When "The Celebrity Apprentice" returns to NBC Sunday night, before moving to its Monday night timeslot, it will have been off the air for almost two years. It was a season that was in limbo, and then was finally filmed, and then was in limbo again.

Why delay the show so long? Its ratings, which have fallen both since it was a huge hit in its early years and since it morphed into a celebrity-only version of itself? Donald Trump's constant stupidity eruptions? NBC's sudden lack of need for two hours of reality TV filler every week? It's unclear.

However, based on the way NBC treated the show over the past 18 months, this could be the last "Celebrity Apprentice," either forever or for another several years, unless its new timeslot, absence, and cast draw more viewers.

If the show is cancelled, some people will celebrate its demise, but its cancellation would be unfortunate. That's because "The Celebrity Apprentice" is a thoroughly enjoyable, competently produced, interesting and even insightful competition.

Yes, I completely understand the objections from people who don't love Donald Trump. The archaic gasbag is particularly bad, especially on Twitter, and not just because he says sexist, racist, and just stupid things on a near-constant basis. NBC's Brian Williams once said Trump "has driven well past the last exit to relevance," and he was being kind.

I actually wish he wasn't returning; when the last season ended, I argued that executive producer Mark Burnett and NBC should replace Trump with his daughter Ivanka, who is much better television than her brothers and also seems smarter than any of the people who sit at the table with her.

They did not, but that's okay. That's because "The Celebrity Apprentice" is almost entirely not about Donald Trump. Yes, he gets to make an arbitrary elimination decision at the end of every episode, but he really is beside the point. In fact, at least one celebrity contestant admitted they only "pretend to care" what Trump thinks.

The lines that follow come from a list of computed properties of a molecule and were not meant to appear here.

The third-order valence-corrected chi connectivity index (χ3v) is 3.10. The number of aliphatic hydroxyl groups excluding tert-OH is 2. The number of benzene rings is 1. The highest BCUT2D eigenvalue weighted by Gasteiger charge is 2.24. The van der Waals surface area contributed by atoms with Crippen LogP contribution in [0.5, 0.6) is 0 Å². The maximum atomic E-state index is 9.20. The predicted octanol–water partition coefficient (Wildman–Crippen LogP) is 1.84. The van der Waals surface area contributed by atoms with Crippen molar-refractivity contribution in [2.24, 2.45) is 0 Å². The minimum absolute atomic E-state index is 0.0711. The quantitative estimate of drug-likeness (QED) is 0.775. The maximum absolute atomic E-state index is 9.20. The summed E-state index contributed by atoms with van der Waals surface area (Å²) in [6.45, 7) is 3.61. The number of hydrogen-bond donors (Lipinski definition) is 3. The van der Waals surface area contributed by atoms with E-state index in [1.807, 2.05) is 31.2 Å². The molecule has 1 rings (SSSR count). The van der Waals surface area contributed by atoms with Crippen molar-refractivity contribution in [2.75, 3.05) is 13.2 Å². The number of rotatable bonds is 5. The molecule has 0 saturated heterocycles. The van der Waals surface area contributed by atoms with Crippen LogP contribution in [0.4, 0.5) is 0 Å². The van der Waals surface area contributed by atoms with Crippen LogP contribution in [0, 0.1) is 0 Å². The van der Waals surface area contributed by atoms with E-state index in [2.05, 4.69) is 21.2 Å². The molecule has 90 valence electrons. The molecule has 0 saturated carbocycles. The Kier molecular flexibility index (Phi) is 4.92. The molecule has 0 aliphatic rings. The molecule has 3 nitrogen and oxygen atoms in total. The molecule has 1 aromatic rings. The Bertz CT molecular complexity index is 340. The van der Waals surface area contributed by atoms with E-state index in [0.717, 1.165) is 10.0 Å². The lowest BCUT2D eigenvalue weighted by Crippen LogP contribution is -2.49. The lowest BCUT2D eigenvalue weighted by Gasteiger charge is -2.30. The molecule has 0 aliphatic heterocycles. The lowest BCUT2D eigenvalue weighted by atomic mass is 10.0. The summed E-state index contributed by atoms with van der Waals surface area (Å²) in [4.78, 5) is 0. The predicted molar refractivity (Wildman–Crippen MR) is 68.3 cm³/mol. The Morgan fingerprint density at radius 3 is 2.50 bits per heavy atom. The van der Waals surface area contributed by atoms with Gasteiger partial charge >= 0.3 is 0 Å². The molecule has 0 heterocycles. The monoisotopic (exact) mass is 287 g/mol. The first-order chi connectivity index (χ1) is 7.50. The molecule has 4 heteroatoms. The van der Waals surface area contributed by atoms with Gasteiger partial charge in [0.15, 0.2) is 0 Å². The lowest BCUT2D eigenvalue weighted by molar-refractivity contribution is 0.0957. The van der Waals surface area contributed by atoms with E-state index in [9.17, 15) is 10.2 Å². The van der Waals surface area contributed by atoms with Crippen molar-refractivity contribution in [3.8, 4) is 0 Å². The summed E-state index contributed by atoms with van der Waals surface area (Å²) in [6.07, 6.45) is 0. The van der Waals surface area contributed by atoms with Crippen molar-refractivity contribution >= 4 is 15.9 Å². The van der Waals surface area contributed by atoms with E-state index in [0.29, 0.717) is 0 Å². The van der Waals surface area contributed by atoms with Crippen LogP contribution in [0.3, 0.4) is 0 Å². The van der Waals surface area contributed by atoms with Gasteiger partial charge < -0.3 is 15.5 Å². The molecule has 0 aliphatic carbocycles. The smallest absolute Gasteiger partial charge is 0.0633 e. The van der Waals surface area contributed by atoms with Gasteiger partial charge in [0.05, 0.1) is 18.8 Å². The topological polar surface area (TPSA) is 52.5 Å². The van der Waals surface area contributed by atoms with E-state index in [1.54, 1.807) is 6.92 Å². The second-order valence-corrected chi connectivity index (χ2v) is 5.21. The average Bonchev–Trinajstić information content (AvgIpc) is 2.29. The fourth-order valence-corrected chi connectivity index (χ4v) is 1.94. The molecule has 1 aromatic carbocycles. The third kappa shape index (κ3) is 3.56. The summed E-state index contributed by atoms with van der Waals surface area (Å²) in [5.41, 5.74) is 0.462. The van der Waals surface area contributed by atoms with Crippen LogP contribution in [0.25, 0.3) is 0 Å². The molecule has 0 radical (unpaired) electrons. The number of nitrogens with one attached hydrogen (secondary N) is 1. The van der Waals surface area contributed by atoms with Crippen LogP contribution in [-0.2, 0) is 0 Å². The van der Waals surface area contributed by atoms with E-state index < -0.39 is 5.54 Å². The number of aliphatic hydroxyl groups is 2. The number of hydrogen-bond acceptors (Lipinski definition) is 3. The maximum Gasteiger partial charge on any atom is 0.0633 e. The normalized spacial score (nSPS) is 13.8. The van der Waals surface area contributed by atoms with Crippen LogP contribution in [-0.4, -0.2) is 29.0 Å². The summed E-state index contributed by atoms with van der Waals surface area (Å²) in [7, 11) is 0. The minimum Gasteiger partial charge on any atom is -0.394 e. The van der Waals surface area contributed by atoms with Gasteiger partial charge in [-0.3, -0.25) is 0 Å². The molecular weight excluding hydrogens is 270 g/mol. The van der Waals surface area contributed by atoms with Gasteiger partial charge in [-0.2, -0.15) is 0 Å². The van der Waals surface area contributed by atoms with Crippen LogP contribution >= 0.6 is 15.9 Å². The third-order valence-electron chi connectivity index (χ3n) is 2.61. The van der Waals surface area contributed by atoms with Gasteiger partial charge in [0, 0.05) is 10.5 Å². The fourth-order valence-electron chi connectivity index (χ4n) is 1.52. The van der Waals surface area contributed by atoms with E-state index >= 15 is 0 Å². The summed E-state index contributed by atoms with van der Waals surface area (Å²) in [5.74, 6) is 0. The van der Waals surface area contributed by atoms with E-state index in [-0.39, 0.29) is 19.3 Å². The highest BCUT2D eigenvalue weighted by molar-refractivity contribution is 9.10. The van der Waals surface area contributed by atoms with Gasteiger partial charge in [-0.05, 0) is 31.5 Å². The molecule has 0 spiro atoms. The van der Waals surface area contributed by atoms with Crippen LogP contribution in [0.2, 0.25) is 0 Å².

Their real goal, besides attention for themselves (of course!), is raising money for charity, and the show does raise a lot of money -- $3.1 million during its fourth season alone.

But it's the way the celebrity contestants raise money that makes for such great television. Asked to do business-like tasks, such as selling food off a cart or creating a viral video, the celebrities reveal themselves for who they really are. (The worst challenges tend to be the fundraising ones, because they rely so much on the celebrities' connections, though of course they do end up raising a lot of money as a result.)

The demands and stress of the tasks make some people shine (Arsenio Hall, Clay Aiken) and cause others to fall (Gene Simmons, Melissa Rivers, Dennis Rodman). It's fun when they make spectacularly bad choices, or just do things that are embarrassing, such as country singer Clint Black pretending to masturbate with All detergent.

Some celebrities try to control their teams, some reveal themselves to be creative geniuses. There is no other reality series that ends up giving audiences such a clear view of raw, unfiltered celebrity behavior. Of course the show is edited, with the most sensational and dramatic moments condensed into each episode, like all reality television is. But it is not manipulatively edited; you get a clear sense of what is happening and what each celebrity contestant is doing.

This year, the celebrity cast includes Vivica A. Fox, Gilbert Gottfried, Lorenzo Lamas, Geraldo Rivera, Kevin Jonas, Shawn Johnson, Leeza Gibbons, Johnny Damon, Terrell Owens,  and Keshia Knight Pulliam, never mind Kate Gosselin and others.

That is a crazy list! Most -- okay, all -- of these people may not be A-list stars, but they are interesting people, and people with strong personalities who will show us how much or little they have to offer when the challenges begin.

They'll do so on a show that has strong production values. Like Burnett's "Survivor" and "The Voice," "The Celebrity Apprentice" looks terrific, making New York's chaos seem attractive and often beautiful. The show also has a lot of product placement, with companies sponsoring each task, but it never shies away from allowing the celebrities to badmouth a product or a company's executive. Or, you know, pretend to use its product as lubrication.

This is a format that works. Its title may no longer make any sense, and its alleged star may draw too much negative attention. But "The Celebrity Apprentice" transcends its host, and if it leaves television after this season, it will be missed.